A marriage equality plebiscite will inevitably be divisive – and harmful

 

There is one aspect of a plebiscite that is already crystal clear, beyond any doubt whatsoever – and that is it will be incredibly divisive. The reason I can say that with such confidence is the behaviour of one organisation that will play a central role in publicly advocating a ‘No’ vote: the Australian Christian Lobby.

 

Not only have they argued for anti-discrimination and anti-vilification laws to be suspended for the duration of any campaign[viii] (which, logically, would only be necessary if they intended to breach them), ACL ‘homophobe-in-chief’ Lyle Shelton has repeatedly demonstrated his willingness to denigrate the lives and relationships of lesbian, gay, bisexual, transgender and intersex Australians.

 

This includes recent comments linking Safe Schools and marriage equality to the rise of Nazism[ix], as well as his repeated suggestions[x] that same-sex parenting would create a new ‘Stolen Generation’ – statements that are at once offensive to both rainbow families and to Aboriginal and Torres Strait Islander people.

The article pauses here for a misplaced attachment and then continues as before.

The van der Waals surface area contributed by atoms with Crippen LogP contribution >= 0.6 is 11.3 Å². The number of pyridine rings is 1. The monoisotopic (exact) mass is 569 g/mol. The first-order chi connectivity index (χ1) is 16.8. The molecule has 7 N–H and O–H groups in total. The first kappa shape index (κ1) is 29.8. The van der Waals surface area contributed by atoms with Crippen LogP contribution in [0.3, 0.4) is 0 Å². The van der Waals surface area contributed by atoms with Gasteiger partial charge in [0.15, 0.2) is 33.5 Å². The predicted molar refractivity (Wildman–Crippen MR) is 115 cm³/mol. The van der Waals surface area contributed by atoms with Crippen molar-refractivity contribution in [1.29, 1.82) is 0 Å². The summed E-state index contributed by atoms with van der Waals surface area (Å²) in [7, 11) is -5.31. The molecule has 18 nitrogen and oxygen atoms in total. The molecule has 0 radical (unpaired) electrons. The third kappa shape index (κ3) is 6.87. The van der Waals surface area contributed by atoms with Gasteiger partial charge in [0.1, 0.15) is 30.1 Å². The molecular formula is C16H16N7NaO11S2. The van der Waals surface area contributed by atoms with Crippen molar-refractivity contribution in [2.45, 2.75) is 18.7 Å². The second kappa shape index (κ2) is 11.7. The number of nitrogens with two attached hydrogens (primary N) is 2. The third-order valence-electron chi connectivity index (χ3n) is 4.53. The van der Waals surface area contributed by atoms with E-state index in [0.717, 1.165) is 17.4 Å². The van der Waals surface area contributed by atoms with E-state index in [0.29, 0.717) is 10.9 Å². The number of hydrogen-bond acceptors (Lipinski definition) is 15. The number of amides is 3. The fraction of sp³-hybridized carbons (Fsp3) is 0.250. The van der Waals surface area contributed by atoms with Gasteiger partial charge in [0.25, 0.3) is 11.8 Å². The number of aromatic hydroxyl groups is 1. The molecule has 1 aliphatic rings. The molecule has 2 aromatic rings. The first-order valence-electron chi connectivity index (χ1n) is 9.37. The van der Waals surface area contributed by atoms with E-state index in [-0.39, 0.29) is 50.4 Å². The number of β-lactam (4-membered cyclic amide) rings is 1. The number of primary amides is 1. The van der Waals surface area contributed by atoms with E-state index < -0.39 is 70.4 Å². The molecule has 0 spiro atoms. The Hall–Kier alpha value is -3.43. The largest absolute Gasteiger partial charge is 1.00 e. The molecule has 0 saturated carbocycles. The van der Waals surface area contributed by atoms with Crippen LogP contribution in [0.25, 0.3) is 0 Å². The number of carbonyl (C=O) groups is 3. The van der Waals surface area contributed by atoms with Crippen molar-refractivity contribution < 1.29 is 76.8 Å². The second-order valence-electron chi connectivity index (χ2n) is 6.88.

An extended national debate during which groups like the Australian Christian Lobby, and individuals like Mr Shelton, would be granted a ‘megaphone’ to express their views will inevitably cause harm, in at least two profound ways:

 

  • First, it will create an environment of division, hatred and fear in which violent attacks on LGBTI people become more likely.

 

Just this week, we have seen the terrible consequences of widespread and systemic homophobia, in the tragic deaths of at least 49 LGBT people in an Orlando nightclub. But violence based on prejudice, even on a much smaller scale, can still be devastating for the people affected.